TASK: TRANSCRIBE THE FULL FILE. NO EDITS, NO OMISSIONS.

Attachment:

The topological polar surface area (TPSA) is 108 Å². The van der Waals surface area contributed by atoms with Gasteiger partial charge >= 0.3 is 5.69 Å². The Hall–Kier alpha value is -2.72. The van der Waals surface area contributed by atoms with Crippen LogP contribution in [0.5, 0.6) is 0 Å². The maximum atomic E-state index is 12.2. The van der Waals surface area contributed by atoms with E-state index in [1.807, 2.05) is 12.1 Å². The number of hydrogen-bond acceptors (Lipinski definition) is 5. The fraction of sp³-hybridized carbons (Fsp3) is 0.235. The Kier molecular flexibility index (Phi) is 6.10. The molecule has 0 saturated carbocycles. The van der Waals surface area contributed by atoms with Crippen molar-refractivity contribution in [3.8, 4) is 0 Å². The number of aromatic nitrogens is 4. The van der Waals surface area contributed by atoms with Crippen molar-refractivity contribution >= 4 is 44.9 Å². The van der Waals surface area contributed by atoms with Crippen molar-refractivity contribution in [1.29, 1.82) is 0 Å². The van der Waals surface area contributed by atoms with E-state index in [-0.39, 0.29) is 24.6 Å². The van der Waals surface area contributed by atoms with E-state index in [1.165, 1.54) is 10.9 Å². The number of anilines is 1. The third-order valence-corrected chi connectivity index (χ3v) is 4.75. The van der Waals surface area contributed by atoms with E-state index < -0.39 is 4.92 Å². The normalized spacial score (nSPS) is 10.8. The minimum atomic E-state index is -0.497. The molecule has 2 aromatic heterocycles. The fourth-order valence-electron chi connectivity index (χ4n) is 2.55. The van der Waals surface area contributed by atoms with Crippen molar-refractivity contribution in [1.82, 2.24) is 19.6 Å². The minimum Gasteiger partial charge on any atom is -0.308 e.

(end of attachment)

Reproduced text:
The topological polar surface area (TPSA) is 108 Å². The van der Waals surface area contributed by atoms with Gasteiger partial charge >= 0.3 is 5.69 Å². The Hall–Kier alpha value is -2.72. The van der Waals surface area contributed by atoms with Crippen LogP contribution in [0.5, 0.6) is 0 Å². The maximum atomic E-state index is 12.2. The van der Waals surface area contributed by atoms with E-state index in [1.807, 2.05) is 12.1 Å². The number of hydrogen-bond acceptors (Lipinski definition) is 5. The fraction of sp³-hybridized carbons (Fsp3) is 0.235. The Kier molecular flexibility index (Phi) is 6.10. The molecule has 0 saturated carbocycles. The van der Waals surface area contributed by atoms with Crippen molar-refractivity contribution in [3.8, 4) is 0 Å². The number of aromatic nitrogens is 4. The van der Waals surface area contributed by atoms with Crippen molar-refractivity contribution >= 4 is 44.9 Å². The van der Waals surface area contributed by atoms with Crippen molar-refractivity contribution in [1.29, 1.82) is 0 Å². The van der Waals surface area contributed by atoms with E-state index in [-0.39, 0.29) is 24.6 Å². The van der Waals surface area contributed by atoms with E-state index in [1.165, 1.54) is 10.9 Å². The number of anilines is 1. The third-order valence-corrected chi connectivity index (χ3v) is 4.75. The van der Waals surface area contributed by atoms with E-state index < -0.39 is 4.92 Å². The normalized spacial score (nSPS) is 10.8. The minimum atomic E-state index is -0.497. The molecule has 2 aromatic heterocycles. The fourth-order valence-electron chi connectivity index (χ4n) is 2.55. The van der Waals surface area contributed by atoms with Crippen molar-refractivity contribution in [1.82, 2.24) is 19.6 Å². The minimum Gasteiger partial charge on any atom is -0.308 e.